As world leaders prepare to meet for UN climate talks in Bonn, it may come as a surprise that firms are lining up to drill, at great expense, in Europe’s northern waters where output has peaked years ago.
Considered almost dead and buried a few years ago, carbon capture and storage (CCS) is enjoying renewed support among environmentalists, providing fresh hopes that the much decried technology may finally be coming of age and play its part in the fight against climate change.
The city of Oslo surprised observers last year by announcing plans to introduce a “carbon budget” with the objective of halving its global warming emissions by 2020 and becoming carbon neutral by 2030. The city’s Mayor, Raymond Johansen, told EURACTIV.com how he intends to achieve this ambitious objective.
Norway’s energy giant Statoil is developing a project to store imported industrial CO2 emissions under the sea. Companies in the UK would like to benefit from the technology. EURACTIV’s partner Journal de l’Environnement Reports.
Norway has the renewable resources and political will to become the world’s first country to use entirely clean electricity for its power demands, according to a new report by Energi Norge, a non-profit industry group representing Norwegian electricity companies.
Sharing a border of 1,600 km (1,000 miles), with close to 80 crossings, Norway and Sweden face some of the challenges that Ireland and Northern Ireland may experience when the United Kingdom leaves the European Union.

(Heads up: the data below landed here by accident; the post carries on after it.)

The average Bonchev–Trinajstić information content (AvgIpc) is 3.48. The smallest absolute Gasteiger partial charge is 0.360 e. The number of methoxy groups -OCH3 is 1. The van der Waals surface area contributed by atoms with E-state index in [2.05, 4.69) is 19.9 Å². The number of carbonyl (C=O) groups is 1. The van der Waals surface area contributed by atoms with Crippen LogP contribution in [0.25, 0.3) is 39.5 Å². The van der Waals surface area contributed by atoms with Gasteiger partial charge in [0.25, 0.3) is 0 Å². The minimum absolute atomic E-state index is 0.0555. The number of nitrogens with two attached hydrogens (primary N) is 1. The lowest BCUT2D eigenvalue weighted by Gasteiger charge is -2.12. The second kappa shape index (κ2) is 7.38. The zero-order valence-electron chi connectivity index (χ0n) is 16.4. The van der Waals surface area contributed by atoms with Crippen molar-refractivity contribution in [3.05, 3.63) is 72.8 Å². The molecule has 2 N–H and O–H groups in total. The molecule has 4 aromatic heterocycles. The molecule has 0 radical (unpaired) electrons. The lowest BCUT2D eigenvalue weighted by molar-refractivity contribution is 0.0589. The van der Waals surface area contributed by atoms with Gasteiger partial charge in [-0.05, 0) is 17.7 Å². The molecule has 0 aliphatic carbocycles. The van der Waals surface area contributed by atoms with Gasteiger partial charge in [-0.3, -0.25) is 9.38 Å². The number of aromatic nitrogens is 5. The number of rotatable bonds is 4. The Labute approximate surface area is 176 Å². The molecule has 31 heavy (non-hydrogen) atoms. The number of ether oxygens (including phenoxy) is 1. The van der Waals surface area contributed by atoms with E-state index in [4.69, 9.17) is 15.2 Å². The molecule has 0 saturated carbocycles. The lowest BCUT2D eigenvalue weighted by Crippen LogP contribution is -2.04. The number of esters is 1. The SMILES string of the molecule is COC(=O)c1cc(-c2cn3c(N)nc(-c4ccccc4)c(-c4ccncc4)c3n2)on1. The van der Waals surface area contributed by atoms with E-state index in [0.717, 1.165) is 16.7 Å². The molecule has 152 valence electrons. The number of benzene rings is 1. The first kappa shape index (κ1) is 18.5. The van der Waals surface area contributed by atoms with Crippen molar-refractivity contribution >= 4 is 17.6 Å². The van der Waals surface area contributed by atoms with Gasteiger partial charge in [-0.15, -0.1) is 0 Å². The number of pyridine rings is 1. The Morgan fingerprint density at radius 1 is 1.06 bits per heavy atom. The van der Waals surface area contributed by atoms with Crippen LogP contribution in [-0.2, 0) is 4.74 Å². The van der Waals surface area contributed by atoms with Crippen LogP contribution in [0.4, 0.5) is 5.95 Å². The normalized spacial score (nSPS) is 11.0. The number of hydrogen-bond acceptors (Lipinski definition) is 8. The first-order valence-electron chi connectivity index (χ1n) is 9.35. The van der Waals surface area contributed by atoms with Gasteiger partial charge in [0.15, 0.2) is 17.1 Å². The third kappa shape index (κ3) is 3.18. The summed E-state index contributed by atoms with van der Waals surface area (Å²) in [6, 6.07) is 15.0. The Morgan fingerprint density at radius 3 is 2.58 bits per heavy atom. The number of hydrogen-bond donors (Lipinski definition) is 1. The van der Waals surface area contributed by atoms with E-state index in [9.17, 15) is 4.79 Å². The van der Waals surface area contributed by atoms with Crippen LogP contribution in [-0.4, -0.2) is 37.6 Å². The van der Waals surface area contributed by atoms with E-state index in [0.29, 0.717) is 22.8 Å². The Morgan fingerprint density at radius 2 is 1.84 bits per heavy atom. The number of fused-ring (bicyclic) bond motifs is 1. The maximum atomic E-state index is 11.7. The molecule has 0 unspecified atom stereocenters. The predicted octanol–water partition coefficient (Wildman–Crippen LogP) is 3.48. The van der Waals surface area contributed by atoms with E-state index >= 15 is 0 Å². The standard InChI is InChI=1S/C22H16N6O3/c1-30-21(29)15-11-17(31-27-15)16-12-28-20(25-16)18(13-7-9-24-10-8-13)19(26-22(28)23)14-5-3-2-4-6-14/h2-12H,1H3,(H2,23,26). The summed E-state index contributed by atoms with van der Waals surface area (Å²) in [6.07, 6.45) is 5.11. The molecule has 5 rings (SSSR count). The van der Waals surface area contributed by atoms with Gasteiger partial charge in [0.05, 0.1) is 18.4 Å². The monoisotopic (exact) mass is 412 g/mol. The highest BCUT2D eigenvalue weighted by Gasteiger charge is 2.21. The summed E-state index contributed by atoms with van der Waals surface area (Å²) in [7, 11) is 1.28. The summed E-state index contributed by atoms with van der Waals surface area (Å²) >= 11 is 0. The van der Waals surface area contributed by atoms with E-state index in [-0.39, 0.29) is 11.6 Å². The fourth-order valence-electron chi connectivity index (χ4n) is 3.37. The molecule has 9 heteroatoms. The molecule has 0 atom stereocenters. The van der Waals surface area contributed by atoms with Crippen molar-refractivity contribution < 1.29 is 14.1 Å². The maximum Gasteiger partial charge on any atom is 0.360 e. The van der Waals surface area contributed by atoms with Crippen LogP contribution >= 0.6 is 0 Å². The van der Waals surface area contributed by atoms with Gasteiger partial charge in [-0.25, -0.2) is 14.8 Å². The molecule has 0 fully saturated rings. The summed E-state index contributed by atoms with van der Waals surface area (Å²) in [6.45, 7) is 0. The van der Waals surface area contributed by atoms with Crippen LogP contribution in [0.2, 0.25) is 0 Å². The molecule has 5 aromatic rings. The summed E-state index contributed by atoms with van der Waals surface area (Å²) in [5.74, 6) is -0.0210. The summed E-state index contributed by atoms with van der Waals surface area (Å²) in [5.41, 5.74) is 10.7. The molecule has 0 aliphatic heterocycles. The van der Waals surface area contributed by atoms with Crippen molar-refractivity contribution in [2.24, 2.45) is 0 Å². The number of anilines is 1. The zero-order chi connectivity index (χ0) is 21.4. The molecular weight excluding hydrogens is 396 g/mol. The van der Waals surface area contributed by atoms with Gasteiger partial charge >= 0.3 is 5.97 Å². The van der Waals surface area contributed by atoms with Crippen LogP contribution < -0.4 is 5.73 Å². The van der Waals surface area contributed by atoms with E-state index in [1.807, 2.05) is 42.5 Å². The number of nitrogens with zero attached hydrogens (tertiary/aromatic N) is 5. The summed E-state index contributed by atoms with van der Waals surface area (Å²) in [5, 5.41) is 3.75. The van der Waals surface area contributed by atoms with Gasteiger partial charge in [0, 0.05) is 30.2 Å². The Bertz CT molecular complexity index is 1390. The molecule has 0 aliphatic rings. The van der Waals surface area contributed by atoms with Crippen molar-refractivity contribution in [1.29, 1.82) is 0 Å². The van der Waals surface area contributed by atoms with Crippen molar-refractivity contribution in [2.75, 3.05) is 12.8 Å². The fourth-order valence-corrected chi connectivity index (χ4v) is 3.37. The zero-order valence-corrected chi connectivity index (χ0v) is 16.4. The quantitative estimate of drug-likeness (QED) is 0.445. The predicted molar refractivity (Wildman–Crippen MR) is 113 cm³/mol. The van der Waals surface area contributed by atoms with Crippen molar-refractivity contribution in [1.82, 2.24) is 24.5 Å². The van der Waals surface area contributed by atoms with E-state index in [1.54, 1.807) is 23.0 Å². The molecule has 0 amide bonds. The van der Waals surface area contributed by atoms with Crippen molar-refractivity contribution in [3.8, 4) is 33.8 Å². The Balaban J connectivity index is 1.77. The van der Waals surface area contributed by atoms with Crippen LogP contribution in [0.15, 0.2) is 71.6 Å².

Antimicrobial resistance (AMR) is one of the greatest global health threats. Resistant bacteria make infectious diseases like tuberculosis and pneumonia difficult or impossible to treat, writes Norwegian Agriculture Minister Jon Georg Dale.
The Norwegian state, found guilty of treating mass murderer Anders Behring Breivik "inhumanely" in prison, said on Wednesday (11 January) that his limited contact with the outside world was necessary because he is trying to spread his ideology from prison, including in dating adverts.
Britain will not be able to buy access to the single market following its exit from the EU, a former top UK official at European Commission warned, casting doubt on mooted government plans for Britain's future relationship with the bloc.
An unprecedented study carried out by a multinational team shows that antibiotic use among Spanish children is verging on excessive, as they are given twice what their German and American equivalents are. EURACTIV Spain reports.
The proposed 2030 waste targets are ambitious, but achievable, EURACTIV Slovakia learned from Henrik Lystad, deputy director of the Norwegian Association of Waste Management and chair of the European Compost Network.
One in seven people with HIV in Europe is unaware of their infection, the EU and World Health Organization reported Tuesday (29 November) as 2015 marked another record year for new HIV cases in the region.
Once the United Kingdom has left the EU, it will most likely implement a bilateral ‘Swiss model’, according to a survey of institutional investors, which also showed financial passporting rights are of greater concern to them than restrictions on immigration.
Despite tensions over conflicts in Syria and Ukraine, Russia and the West have maintained a strong working relationship in the Arctic and Canada's new Liberal government is looking to further bolster that cooperation.
In 2002, then-President of the European Commission Romano Prodi predicted that the EU would become a “real global player”, capturing an era when the EU was determined to achieve “sustainable stability and security” within the EU. Igor Merheim-Eyre wonders where these aspirations went.
Nations both close and distant to the Arctic Circle are increasingly becoming engaged in the North, as the European Union’s new policy for the Arctic shows. The plan is a step forward, but it speaks volumes by what it leaves out, writes Antonia Sohns.